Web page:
Less than 20% of Des Moines police officers live in the city, according to data Axios obtained through a records request.
- The rest are sprinkled among 47 cites in multiple counties, with the most in Ankeny, West Des Moines and Norwalk.
Why it matters: Some civil rights advocates argue that more officers living outside the city they serve leads to disproportionate arrest rates.
- If officers aren't part of the community, they're less likely to understand it. That can negatively impact trust-building within communities of color, some advocates say.
Yes, but: Not everyone agrees. A USA Today review last year found "no evidence" that officer residency matters.
Context: Iowa law allows officers to live anywhere in the state.
- Des Moines requires officers to live within an hour from work.
What they're saying: DMPD gives officer applicants who live in the city a 5% preference point bonus, which can help them land a job ahead of another equally qualified candidate who lives elsewhere.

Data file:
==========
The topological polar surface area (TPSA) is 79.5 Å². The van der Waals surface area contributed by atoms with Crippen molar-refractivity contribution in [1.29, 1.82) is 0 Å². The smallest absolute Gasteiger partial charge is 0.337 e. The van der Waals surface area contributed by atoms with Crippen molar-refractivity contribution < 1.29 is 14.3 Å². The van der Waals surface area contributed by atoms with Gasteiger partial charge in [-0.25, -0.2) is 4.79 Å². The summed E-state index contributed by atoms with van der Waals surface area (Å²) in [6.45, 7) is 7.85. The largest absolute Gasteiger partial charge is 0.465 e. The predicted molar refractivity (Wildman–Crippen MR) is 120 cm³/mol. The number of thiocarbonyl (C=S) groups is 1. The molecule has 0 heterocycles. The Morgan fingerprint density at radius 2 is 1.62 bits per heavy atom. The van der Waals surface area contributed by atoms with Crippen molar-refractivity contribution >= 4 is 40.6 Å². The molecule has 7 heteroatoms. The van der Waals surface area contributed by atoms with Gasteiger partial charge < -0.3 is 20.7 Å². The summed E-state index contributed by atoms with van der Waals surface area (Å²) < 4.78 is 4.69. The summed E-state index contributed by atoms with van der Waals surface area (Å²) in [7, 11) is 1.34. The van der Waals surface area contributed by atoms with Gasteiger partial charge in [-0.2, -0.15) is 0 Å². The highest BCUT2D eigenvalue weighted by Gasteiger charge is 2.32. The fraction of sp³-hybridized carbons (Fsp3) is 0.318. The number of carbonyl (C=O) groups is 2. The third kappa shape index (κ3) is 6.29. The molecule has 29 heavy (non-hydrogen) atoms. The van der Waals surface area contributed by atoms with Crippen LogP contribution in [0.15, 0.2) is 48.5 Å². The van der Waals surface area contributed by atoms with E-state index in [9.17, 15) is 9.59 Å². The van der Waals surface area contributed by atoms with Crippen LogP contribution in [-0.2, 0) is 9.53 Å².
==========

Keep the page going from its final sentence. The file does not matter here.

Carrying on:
- But that hasn't had any significant effect on the overall officer residency percentages, James Wells, DSM's HR director, told Axios.
The big picture: About 60% of officers in the nation's 75 largest cities live outside city limits, according to a 2014 analysis by FiveThirtyEight.
- Communities have called for residency requirements for some time but the issue gained momentum following George Floyd’s murder last year.
The intrigue: We also asked three of Des Moines' largest suburbs for the same data. Two — Ankeny and West Des Moines — wouldn’t provide the breakdown, citing privacy issues. (Axios didn't request officer names or specific addresses.)
- In Urbandale, about 20% of officers live in the city.
What's next: Joe Henry, a civil rights advocate who also served on the city's Civil Service Commission, is pushing Des Moines to take additional steps, such as offering financial incentives to resident officers.
- City spokesman Al Setka told Axios there are ongoing discussions about such incentives.
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